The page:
Unveiling a Tiny World with Micro-CT

X-ray micro-CT provides OIST researchers with the ability to visualize and take detailed 3D measurements of tiny structures, like the brain of an ant.

What do zombies and ancient ants have in common?  They are both subjects of study at OIST.  Evan Economo’s Biodiversity and Biocomplexity Unit, in collaboration with the Ecology and Evolution Unit, has been using an X-ray micro-CT scanner to study parasites in ant brains that turn them into ‘zombies’ by controlling their behavior.  Researchers in his unit are also able to examine ants that have been preserved in amber for millions of years.  The X-ray micro-CT technology allows the researchers to create highly detailed 3 dimensional images of the ants, giving them a very powerful tool to study the evolution of the shape and structure of an organism, as well as topics such as parasite-host interactions. 

X-ray CT is X-ray computed tomography.  This technology is most commonly used in medical applications to make a series of X-ray slices through an area of the body to provide a detailed view of the internal environment for diagnostic purposes.  An X-ray micro-CT performs the same function, but with a much greater resolution, meaning it can be used to visualize tiny objects, such as ants or the parasites that live in them.  The micro-CT available as a common resource at OIST has a resolution under one micron, or 1/1,000 of a millimeter.

Currently, the X-ray micro-CT is being used by members of the Biodiversity and Biocomplexity Unit to take detailed pictures of ants.  John Deyrup, resident micro-CT expert and main researcher on the current project to scan hundreds of ants, demonstrated how the ants are mounted on a low-density plastic tube and inserted into the scanner.  After setting the parameters, the machine does the hard work over several hours to produce approximately 1,000 images, or slices, through the ant.  These images are then stacked together to provide a 3D view of the ant.  Deyrup says, “it allows you to see the internal structures without destroying the specimen or disrupting the tissues as dissection would do.  This is important because sometimes we only have a single sample from a species to analyze.”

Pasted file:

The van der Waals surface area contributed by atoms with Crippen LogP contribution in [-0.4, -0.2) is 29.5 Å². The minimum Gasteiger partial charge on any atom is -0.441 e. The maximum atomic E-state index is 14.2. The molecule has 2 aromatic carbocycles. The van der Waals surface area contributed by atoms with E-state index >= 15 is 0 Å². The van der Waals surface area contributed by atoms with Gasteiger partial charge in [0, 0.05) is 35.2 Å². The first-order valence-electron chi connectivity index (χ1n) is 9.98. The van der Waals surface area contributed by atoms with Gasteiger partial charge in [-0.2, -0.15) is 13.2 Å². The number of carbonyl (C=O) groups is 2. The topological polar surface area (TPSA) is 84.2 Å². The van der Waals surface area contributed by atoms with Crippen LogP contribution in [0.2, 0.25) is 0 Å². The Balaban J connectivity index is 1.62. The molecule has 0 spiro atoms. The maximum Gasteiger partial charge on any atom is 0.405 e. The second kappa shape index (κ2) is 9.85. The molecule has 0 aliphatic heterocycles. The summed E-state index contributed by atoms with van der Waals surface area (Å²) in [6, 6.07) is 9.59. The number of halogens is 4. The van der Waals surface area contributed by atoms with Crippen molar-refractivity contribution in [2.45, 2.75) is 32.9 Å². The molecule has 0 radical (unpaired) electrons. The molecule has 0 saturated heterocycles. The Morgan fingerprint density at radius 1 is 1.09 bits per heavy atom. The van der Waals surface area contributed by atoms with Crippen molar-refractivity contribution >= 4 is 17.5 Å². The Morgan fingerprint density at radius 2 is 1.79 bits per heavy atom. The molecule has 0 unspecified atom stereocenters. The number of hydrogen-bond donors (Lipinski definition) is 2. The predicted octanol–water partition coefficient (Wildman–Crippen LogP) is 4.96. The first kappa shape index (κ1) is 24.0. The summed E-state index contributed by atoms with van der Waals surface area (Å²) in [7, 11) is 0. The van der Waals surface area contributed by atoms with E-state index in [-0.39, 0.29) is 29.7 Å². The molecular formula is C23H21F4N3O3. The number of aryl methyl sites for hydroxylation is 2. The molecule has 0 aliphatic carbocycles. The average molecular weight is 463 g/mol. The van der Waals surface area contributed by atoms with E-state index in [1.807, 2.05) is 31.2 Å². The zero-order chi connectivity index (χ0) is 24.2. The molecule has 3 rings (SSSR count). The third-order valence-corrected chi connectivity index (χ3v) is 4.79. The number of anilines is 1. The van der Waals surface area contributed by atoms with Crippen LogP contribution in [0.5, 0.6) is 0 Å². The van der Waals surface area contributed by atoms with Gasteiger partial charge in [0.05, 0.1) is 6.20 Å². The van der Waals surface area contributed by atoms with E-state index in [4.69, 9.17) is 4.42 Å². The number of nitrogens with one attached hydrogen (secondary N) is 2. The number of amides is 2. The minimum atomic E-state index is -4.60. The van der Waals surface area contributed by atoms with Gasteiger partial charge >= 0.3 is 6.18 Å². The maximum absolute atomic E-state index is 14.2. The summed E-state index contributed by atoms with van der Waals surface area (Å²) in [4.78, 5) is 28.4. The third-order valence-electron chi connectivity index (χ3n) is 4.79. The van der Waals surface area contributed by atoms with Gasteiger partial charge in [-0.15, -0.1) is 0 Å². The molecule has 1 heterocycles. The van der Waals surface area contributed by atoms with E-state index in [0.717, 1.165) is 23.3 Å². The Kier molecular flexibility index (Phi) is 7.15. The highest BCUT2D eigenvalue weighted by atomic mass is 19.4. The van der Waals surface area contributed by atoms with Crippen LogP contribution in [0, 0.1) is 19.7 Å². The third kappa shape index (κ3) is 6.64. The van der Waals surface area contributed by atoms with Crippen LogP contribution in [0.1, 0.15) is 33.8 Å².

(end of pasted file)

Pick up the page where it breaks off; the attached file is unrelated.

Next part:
OIST graduate student Sandrine Burriel-Ha also works with the micro-CT.  She has been developing methods to analyze the immense amount of data generated to describe and classify new species of ants.  She has also developed a technique to use the images to create a 3D model of the ants using OIST’s 3D printer.  Additionally, she is working out how to use the data to study the morphometrics, or how to quantitate the body of the ants and their various structures, for purposes of comparing different families and species.  She says the data “can also provide the volume of various internal structures, like brain volume, which is potentially very interesting information when comparing different ants.” 

Ultimately, having this tool available for OIST researchers can help them visualize animals or internal structures that were previously difficult to see.  “X-ray micro-CTs are normally found in very large institutions and are shared among many groups,” says Evan Economo.  “Having the resource in a smaller institution like OIST is great.”  It will be exciting to see what new discoveries come from all the units at OIST using this great shared resource, including answers to some important questions about zombies.   

By: Kathleen Estes

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